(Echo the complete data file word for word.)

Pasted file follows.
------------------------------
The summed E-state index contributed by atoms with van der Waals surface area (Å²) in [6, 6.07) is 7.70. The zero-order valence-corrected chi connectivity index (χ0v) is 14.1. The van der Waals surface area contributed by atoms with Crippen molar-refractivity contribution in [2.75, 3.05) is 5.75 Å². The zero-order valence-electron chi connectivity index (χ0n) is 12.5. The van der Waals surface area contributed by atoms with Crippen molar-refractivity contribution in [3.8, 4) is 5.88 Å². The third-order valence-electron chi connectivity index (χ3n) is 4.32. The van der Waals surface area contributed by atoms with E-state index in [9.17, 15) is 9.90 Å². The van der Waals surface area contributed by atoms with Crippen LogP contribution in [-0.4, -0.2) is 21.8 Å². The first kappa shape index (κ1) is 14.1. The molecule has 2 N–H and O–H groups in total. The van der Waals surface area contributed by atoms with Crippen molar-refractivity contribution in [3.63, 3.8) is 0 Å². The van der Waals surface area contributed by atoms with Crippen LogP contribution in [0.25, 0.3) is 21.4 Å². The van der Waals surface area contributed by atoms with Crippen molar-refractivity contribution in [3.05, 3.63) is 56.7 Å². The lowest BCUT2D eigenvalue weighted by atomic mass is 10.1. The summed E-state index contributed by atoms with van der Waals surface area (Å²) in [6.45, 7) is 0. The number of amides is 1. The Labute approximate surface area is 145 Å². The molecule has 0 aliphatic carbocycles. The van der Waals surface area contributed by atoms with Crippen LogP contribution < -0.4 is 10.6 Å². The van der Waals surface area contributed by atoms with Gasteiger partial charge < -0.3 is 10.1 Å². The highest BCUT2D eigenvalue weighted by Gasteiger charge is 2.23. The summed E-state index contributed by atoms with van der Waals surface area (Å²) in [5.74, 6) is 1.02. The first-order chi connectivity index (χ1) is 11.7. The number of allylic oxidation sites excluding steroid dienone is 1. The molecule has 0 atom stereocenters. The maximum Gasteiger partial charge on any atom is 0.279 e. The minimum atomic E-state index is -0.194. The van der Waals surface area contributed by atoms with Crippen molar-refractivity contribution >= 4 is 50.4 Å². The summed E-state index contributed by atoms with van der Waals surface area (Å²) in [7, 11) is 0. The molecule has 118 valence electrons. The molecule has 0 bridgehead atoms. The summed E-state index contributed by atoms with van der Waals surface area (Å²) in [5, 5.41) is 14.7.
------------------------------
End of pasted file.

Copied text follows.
The summed E-state index contributed by atoms with van der Waals surface area (Å²) in [6, 6.07) is 7.70. The zero-order valence-corrected chi connectivity index (χ0v) is 14.1. The van der Waals surface area contributed by atoms with Crippen molar-refractivity contribution in [2.75, 3.05) is 5.75 Å². The zero-order valence-electron chi connectivity index (χ0n) is 12.5. The van der Waals surface area contributed by atoms with Crippen molar-refractivity contribution in [3.8, 4) is 5.88 Å². The third-order valence-electron chi connectivity index (χ3n) is 4.32. The van der Waals surface area contributed by atoms with E-state index in [9.17, 15) is 9.90 Å². The van der Waals surface area contributed by atoms with Crippen LogP contribution in [-0.4, -0.2) is 21.8 Å². The first kappa shape index (κ1) is 14.1. The molecule has 2 N–H and O–H groups in total. The van der Waals surface area contributed by atoms with Crippen molar-refractivity contribution in [3.63, 3.8) is 0 Å². The van der Waals surface area contributed by atoms with Crippen LogP contribution in [0.25, 0.3) is 21.4 Å². The van der Waals surface area contributed by atoms with Crippen molar-refractivity contribution in [3.05, 3.63) is 56.7 Å². The lowest BCUT2D eigenvalue weighted by atomic mass is 10.1. The summed E-state index contributed by atoms with van der Waals surface area (Å²) in [6.45, 7) is 0. The number of amides is 1. The Labute approximate surface area is 145 Å². The molecule has 0 aliphatic carbocycles. The van der Waals surface area contributed by atoms with Crippen LogP contribution < -0.4 is 10.6 Å². The van der Waals surface area contributed by atoms with Gasteiger partial charge < -0.3 is 10.1 Å². The highest BCUT2D eigenvalue weighted by Gasteiger charge is 2.23. The summed E-state index contributed by atoms with van der Waals surface area (Å²) in [5.74, 6) is 1.02. The first-order chi connectivity index (χ1) is 11.7. The number of allylic oxidation sites excluding steroid dienone is 1. The molecule has 0 atom stereocenters. The maximum Gasteiger partial charge on any atom is 0.279 e. The minimum atomic E-state index is -0.194. The van der Waals surface area contributed by atoms with Crippen molar-refractivity contribution >= 4 is 50.4 Å². The summed E-state index contributed by atoms with van der Waals surface area (Å²) in [7, 11) is 0. The molecule has 118 valence electrons. The molecule has 0 bridgehead atoms. The summed E-state index contributed by atoms with van der Waals surface area (Å²) in [5, 5.41) is 14.7.